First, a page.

Apart from such examples of disrespect for human body and its vulnerable human nature, the true decision maker of the body is the DNA. With its helicoidally trend tending to left (nobody has still explained why), it is de facto capable of pre-determining diseases and eventual fatal exitus according to a pre-defined and not elidible schedule.

The denied body

            The body is often named, invoked, designated, desired, but it is as well blamed, annihilated, denied. The paradox is that the body is at the same time scrutinized, stenographed, enlarged, examined also in the inner part where it was never before possible to enter, in interiore hominis, which means in its inner parts. From radiography to endoscope, these are technologies which examine the body in all its elements inscrutable to the naked human eye. This way, scientific discoveries which render all this possible are highlighted and celebrated, as a profound analysis that was hardly believable even a few years ago.

            In the meantime, however, the human body is at times banned, or prayed, according to the different ideological trends of secular rationality and earthly immanence, but also on the basis of the religious  and confessional perspectives, that can be diverse and opposed to the secular perspectives.

            Anthropology has made the body a major subject. Painting, sculpture as well as photography and cinematography have loosened it from tinsels, clothes, costumes that were hiding it. It was made extremely visible, becoming a new object of attention and of ethic-religious discussions. The homosexual movement has led the discussion to the extreme consequences of exhibition that meant as a revenge and provocation with political implications especially in the Homosexual Front for Revolutionary Action.

            In another aspect, we have to notice as well that nowadays the body is more and more repairable, modifiable, and adaptable. Prosthesis substitutes what lacks or what does not work. ‘Soma’ (body) is therefore re-programmed. Even death can be postponed, at least partially, thanks to the intervention of intubations, breathing-help technologies, oxygen suppliers. Such ‘prolonged-deaths’ have important examples in the last days of the Spanish dictator Francisco Franco, of the Brazilian Politician Tancredi Neves, and of Suharto in Indonesia.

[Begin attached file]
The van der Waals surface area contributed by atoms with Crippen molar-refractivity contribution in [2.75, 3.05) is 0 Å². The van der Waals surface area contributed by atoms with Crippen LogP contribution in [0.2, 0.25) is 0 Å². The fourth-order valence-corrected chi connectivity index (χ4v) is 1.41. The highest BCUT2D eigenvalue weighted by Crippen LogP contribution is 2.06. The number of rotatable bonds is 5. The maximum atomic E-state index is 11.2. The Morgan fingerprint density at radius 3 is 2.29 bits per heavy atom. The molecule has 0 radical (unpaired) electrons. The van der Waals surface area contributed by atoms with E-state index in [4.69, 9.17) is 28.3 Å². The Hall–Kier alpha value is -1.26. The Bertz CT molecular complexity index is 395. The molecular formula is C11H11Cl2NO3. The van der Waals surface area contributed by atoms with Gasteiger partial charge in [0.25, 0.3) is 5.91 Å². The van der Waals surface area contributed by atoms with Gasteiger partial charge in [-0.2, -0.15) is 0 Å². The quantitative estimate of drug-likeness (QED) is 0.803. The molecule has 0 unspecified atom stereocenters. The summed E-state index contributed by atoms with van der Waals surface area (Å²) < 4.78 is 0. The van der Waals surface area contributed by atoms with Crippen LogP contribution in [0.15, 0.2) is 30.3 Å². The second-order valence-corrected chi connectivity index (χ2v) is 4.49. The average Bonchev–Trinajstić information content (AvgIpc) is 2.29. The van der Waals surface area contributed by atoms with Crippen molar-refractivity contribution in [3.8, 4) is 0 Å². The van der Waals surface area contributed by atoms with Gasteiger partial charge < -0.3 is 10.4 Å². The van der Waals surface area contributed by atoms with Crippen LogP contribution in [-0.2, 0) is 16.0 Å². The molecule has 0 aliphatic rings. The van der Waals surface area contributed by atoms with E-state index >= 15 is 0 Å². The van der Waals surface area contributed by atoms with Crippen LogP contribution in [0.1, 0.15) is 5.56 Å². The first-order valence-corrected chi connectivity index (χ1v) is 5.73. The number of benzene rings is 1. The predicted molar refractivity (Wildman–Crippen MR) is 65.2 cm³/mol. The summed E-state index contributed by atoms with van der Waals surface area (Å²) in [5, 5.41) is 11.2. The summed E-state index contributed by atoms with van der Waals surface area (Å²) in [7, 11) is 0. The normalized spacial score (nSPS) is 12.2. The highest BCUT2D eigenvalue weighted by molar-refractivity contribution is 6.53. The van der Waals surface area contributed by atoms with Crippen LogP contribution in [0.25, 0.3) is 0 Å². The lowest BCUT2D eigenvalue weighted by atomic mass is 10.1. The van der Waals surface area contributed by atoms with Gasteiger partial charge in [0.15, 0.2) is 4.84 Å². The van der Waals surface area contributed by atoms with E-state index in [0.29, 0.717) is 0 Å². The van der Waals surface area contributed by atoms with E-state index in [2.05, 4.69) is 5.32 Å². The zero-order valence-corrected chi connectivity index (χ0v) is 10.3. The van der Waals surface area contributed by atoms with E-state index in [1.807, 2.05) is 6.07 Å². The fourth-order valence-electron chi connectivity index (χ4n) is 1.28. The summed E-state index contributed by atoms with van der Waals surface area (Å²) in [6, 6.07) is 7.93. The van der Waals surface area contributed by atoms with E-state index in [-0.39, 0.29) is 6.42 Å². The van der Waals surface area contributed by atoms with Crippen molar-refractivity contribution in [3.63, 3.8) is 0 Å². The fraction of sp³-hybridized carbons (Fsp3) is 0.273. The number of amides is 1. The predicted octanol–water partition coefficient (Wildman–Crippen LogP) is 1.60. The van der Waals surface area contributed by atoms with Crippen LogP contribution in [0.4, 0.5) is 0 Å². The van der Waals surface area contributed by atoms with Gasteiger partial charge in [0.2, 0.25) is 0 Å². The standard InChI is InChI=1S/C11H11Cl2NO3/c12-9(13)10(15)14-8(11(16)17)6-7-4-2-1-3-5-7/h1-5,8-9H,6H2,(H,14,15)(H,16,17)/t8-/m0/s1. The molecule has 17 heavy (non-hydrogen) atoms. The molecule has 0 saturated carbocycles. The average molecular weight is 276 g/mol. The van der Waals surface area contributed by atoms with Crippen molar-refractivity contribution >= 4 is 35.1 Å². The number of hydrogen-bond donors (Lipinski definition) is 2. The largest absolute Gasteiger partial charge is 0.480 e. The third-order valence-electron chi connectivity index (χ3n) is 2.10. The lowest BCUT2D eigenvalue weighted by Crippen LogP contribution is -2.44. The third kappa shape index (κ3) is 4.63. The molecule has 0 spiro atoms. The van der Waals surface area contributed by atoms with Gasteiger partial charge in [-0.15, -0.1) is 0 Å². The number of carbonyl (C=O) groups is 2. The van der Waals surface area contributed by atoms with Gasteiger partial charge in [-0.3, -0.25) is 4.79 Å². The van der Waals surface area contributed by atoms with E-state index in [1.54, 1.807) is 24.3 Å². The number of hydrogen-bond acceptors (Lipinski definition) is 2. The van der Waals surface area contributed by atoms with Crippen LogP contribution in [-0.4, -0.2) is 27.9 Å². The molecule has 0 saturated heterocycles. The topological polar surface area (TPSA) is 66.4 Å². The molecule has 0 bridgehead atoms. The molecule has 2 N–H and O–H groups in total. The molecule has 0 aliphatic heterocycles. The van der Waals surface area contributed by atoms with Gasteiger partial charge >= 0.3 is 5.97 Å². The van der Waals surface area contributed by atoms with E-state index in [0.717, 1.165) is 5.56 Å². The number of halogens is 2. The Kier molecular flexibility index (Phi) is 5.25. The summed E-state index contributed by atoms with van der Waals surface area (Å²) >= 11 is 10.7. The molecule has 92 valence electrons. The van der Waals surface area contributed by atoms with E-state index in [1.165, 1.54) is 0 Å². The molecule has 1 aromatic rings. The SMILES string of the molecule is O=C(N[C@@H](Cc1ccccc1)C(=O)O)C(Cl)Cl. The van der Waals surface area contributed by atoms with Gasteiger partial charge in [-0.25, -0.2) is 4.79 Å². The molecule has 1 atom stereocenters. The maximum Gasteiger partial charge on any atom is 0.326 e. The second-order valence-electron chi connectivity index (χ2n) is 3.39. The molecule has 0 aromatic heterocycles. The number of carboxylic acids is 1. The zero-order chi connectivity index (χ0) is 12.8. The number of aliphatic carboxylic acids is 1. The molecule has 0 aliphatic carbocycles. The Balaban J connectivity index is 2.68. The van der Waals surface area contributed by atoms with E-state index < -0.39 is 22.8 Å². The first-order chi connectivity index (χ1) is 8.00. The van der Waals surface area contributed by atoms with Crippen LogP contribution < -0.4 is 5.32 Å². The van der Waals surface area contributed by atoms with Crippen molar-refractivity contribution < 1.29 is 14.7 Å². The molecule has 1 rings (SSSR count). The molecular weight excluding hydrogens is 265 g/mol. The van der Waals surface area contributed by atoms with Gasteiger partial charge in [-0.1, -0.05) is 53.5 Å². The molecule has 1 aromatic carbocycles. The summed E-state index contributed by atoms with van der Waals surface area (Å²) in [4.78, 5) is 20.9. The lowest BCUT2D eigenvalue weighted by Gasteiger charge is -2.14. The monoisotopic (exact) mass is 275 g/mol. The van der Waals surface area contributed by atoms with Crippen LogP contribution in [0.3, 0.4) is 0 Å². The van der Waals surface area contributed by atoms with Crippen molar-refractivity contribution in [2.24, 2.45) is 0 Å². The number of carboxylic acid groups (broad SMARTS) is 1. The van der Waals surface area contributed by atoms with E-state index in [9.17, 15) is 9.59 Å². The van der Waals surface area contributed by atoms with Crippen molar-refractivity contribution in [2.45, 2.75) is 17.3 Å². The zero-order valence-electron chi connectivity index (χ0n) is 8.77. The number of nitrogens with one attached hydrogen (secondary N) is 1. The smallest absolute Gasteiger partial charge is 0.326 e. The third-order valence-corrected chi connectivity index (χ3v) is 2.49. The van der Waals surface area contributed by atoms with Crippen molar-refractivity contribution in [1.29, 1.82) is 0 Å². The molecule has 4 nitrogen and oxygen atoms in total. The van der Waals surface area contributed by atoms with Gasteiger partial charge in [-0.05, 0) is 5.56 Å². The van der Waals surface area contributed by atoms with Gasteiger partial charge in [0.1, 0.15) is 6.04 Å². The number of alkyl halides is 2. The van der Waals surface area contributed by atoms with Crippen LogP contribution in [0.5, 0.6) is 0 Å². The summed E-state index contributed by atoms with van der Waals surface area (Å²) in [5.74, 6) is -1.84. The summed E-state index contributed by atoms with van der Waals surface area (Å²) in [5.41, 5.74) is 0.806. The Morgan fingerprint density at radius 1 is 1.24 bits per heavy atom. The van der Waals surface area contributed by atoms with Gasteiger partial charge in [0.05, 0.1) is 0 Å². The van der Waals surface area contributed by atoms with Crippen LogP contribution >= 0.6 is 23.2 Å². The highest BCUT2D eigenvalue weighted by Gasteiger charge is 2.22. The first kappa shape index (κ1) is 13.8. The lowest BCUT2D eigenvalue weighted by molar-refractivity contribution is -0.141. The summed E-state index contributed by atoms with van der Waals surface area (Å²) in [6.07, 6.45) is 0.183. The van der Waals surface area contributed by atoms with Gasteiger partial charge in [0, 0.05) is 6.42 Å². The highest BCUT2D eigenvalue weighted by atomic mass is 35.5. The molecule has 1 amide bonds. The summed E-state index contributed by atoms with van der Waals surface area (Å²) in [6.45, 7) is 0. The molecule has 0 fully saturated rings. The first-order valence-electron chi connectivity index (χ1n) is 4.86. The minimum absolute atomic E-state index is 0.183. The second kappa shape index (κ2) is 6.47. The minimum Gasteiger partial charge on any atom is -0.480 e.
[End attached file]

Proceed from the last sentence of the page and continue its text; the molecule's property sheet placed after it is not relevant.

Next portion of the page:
Moreover, from a moral point of view, there are issues ranging from eugenics to euthanasia. This means from life to death, endlessly along the life course. But also less dramatic issues are concerned, such as cosmetics, dietetics, plastic surgery, and ultraviolet radiations for untimely tanning, tattoos, piercing, or any kind of mutilations.

            From an iconic point of view, the exhibited body has passed from the old barber’s calendars (now pieces for exhibitions in museums) given for free to clients, to the present calendars for men, women or homosexuals, also sold for charity.

            We have to remember that the opposite of beautiful, graceful and well-done is highly successful in the arts. Some part of literature, cinema, artistic works, television shows deal with or show what is around of monstrous, hideous, anomalous, corrupt, ugly, beastly and fierce having a great success among people of all ages. This way, the difference and the multiform as the possible impossibility become focus of interest, the booster for commercial actions, and medium for new trends and fashions with traces of ideology and intellectual tendencies.

            We have quickly passed from the numbers tattooed on the arms of prisoners in the concentration camps, to the personal use of the skin as a manifesto for exhibiting one’s feelings or ideas.

            The visibility of the body turns into athletic performance, exhibition, show, that has its apex in the dynamic of torture as a proof that challenges the capacity of resistance of the actor and the subject, but also of the watchers, who can be just occasional watchers or the main instigators. Fakirs act in such a way that strongly provoke the actors implying them at all levels; holding on to the insensitivity acquired in troubled and painful situations, fakirs can cause sceptical attitudes or, on the contrary, feelings of deep respect as well as a sort of veneration, as known by Hindu practising the extreme forms of pain annulment.

New dynamics of the body  

            A recent text by Hervé Juvin (2006) seems to celebrate the utmost glorification of the human body. New aesthetic plastic surgery, new genetics, new dietetic regimes and new aesthetics have given an important tribute to the ideology of wellness.